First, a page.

Knowledge and Illusion

by Mark English

Writer’s block it is not. The problem – if it is a problem – is more along the lines that the sorts of topics and themes I know best are not (for various reasons) all that interesting to me, or only in a negative way. And most of the topics that I am interested in exploring I don’t really know well enough to write about (with any confidence, at any rate).

Though the sorts of things I know best are not for the most part scientific, I have a scientific view of the world, firmly believing that scientific knowledge belongs to all of us, not just to the individuals whose job it is to develop and expand that very important body of knowledge.

Attempting to point out the errors or misconceptions of others – even if one admits to having shared these errors and misconceptions at one time – is an unattractive option. This kind of negative critique no doubt has its place but it is both intellectually limiting and socially problematic.

It is intellectually limiting because it involves going back over old ground. Once one has moved on intellectually, it seems more healthy to look ahead and cultivate new knowledge and understanding rather than to keep returning to issues and questions associated with positions which are no longer live options for oneself. And, of course, the people whose views one is critiquing – who have not “moved on” in the way one sees oneself as having done – are not necessarily going to appreciate a critique directed at their most cherished beliefs. In fact, they will probably see such a critique as mean-spirited, arrogant or condescending (or a mixture of these). As I said, the results would be socially negative and, frankly, I would prefer that others shouldered this particular burden.

After all, I may be wrong. I may have a fatal blind spot and be missing something of vital importance. It goes without saying that I have “coping illusions” of my own, and these could well be distorting the way I perceive the beliefs of others.

Even assuming that my confidence in my general position is not misplaced, does it really matter if other people see things not quite as (I think) they are? Life is hard. Illusions are necessary. Western literature is full of salutary tales of worthy people who come to grief when their illusions are exposed either through their own efforts or by the (often well-meant) intervention of others.

There are, however, illusions and illusions. Personal illusions are often coping mechanisms, and it’s dangerous to mess with them. I am more concerned with the sorts of illusions which are shared with others and are associated with identifiable institutional structures.

My targets would probably be mainly religious, political and – not least – academic groups and groupings. I realize, of course, that religious denominations and political parties, etc. often help to define and support personal beliefs of one kind or another. Institutional and personal elements are inevitably intertwined, but my own observations and reading strongly suggest that the actual beliefs of individuals who share an institutional affiliation are in no way guaranteed to be similar or even compatible.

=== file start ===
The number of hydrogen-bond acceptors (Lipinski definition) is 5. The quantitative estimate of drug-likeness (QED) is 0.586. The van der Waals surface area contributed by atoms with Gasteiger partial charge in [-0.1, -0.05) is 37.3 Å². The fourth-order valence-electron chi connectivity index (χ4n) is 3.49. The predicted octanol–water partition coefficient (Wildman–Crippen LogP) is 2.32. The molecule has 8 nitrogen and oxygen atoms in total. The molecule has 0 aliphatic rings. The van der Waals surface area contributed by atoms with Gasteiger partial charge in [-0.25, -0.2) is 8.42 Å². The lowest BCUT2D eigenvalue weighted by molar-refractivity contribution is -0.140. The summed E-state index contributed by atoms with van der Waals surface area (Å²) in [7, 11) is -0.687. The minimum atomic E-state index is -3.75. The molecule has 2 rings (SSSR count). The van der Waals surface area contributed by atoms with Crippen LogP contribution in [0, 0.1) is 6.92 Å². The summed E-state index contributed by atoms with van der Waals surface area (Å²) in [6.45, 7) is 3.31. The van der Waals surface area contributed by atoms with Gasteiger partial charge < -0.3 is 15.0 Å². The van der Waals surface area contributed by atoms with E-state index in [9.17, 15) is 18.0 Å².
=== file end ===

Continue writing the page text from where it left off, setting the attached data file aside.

In respect of academic groupings, it is hard to talk in general terms but I would suggest that, in assessing these groupings as academic disciplines, one needs to focus not so much on what one personally might value or enjoy in terms of intellectual or similar activity, but rather on general questions concerning the nature of knowledge and expertise and on how the discipline in question fits in to the knowledge-building process.

And how one understands the nature of knowledge, it seems to me, will depend on how one understands the fundamental nature of the universe. Are there, for example, parts of reality which are in principle not accessible to ordinary or scientific observation and reasoning?

I see the natural world – the world of physics and biology – as given. It is as it is. The sciences have allowed us to develop a very sophisticated, communal understanding of this world of which we are a rather special part. Life is rare enough, but we are certainly the only highly-intelligent species in our cosmic neighborhood (and possibly beyond).
Science tells us how this world is, mainly by extending our understanding of various processes and phenomena. It tells us that our universe has a particular (13.8 billion year) history and also about its likely future.

Less than two decades ago, it was discovered that the expansion of the universe – driven by so-called dark energy – is speeding up. Our universe began in a state of very low entropy and is moving inexorably to a very high-entropy (featureless and lifeless) state. Entropy is all about information, and increasingly information is being seen as a central concept of physics and probably more basic than matter and energy.